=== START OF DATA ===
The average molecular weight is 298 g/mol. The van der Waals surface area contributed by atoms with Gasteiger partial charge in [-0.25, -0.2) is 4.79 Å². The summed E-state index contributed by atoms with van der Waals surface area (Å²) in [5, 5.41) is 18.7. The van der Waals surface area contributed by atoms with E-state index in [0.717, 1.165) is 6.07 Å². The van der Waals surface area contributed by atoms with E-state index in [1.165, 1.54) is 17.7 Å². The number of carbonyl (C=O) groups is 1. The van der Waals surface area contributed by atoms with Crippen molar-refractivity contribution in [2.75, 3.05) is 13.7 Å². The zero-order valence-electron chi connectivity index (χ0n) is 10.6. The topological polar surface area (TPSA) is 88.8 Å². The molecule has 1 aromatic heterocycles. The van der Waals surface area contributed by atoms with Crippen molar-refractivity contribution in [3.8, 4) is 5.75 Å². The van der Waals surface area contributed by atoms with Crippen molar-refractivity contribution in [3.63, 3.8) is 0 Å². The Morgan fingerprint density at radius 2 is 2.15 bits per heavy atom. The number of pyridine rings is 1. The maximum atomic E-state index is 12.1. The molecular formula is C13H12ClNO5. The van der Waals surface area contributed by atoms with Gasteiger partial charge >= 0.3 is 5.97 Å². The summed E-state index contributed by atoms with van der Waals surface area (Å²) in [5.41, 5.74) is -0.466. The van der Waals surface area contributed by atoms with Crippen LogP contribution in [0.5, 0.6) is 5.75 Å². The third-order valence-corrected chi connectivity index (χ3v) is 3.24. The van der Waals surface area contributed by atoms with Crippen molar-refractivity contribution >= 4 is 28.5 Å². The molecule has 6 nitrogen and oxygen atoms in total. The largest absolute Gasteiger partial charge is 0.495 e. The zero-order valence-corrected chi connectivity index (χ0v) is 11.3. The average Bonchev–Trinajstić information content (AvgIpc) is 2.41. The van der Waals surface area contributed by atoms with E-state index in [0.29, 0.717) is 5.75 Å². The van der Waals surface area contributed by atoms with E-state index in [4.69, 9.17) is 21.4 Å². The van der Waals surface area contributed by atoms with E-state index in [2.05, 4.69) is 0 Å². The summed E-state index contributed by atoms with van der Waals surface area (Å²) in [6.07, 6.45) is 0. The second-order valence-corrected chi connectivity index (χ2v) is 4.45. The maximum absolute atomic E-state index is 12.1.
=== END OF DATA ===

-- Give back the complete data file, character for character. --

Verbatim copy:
The average molecular weight is 298 g/mol. The van der Waals surface area contributed by atoms with Gasteiger partial charge in [-0.25, -0.2) is 4.79 Å². The summed E-state index contributed by atoms with van der Waals surface area (Å²) in [5, 5.41) is 18.7. The van der Waals surface area contributed by atoms with E-state index in [0.717, 1.165) is 6.07 Å². The van der Waals surface area contributed by atoms with E-state index in [1.165, 1.54) is 17.7 Å². The number of carbonyl (C=O) groups is 1. The van der Waals surface area contributed by atoms with Crippen molar-refractivity contribution in [2.75, 3.05) is 13.7 Å². The zero-order valence-electron chi connectivity index (χ0n) is 10.6. The topological polar surface area (TPSA) is 88.8 Å². The molecule has 1 aromatic heterocycles. The van der Waals surface area contributed by atoms with Crippen molar-refractivity contribution in [3.8, 4) is 5.75 Å². The van der Waals surface area contributed by atoms with Crippen molar-refractivity contribution in [3.63, 3.8) is 0 Å². The Morgan fingerprint density at radius 2 is 2.15 bits per heavy atom. The number of pyridine rings is 1. The maximum atomic E-state index is 12.1. The molecular formula is C13H12ClNO5. The van der Waals surface area contributed by atoms with Gasteiger partial charge >= 0.3 is 5.97 Å². The summed E-state index contributed by atoms with van der Waals surface area (Å²) in [5.41, 5.74) is -0.466. The van der Waals surface area contributed by atoms with Crippen LogP contribution in [0.5, 0.6) is 5.75 Å². The third-order valence-corrected chi connectivity index (χ3v) is 3.24. The van der Waals surface area contributed by atoms with Crippen molar-refractivity contribution >= 4 is 28.5 Å². The molecule has 6 nitrogen and oxygen atoms in total. The largest absolute Gasteiger partial charge is 0.495 e. The zero-order valence-corrected chi connectivity index (χ0v) is 11.3. The average Bonchev–Trinajstić information content (AvgIpc) is 2.41. The van der Waals surface area contributed by atoms with E-state index in [0.29, 0.717) is 5.75 Å². The van der Waals surface area contributed by atoms with E-state index in [4.69, 9.17) is 21.4 Å². The van der Waals surface area contributed by atoms with E-state index in [2.05, 4.69) is 0 Å². The summed E-state index contributed by atoms with van der Waals surface area (Å²) in [6.07, 6.45) is 0. The second-order valence-corrected chi connectivity index (χ2v) is 4.45. The maximum absolute atomic E-state index is 12.1.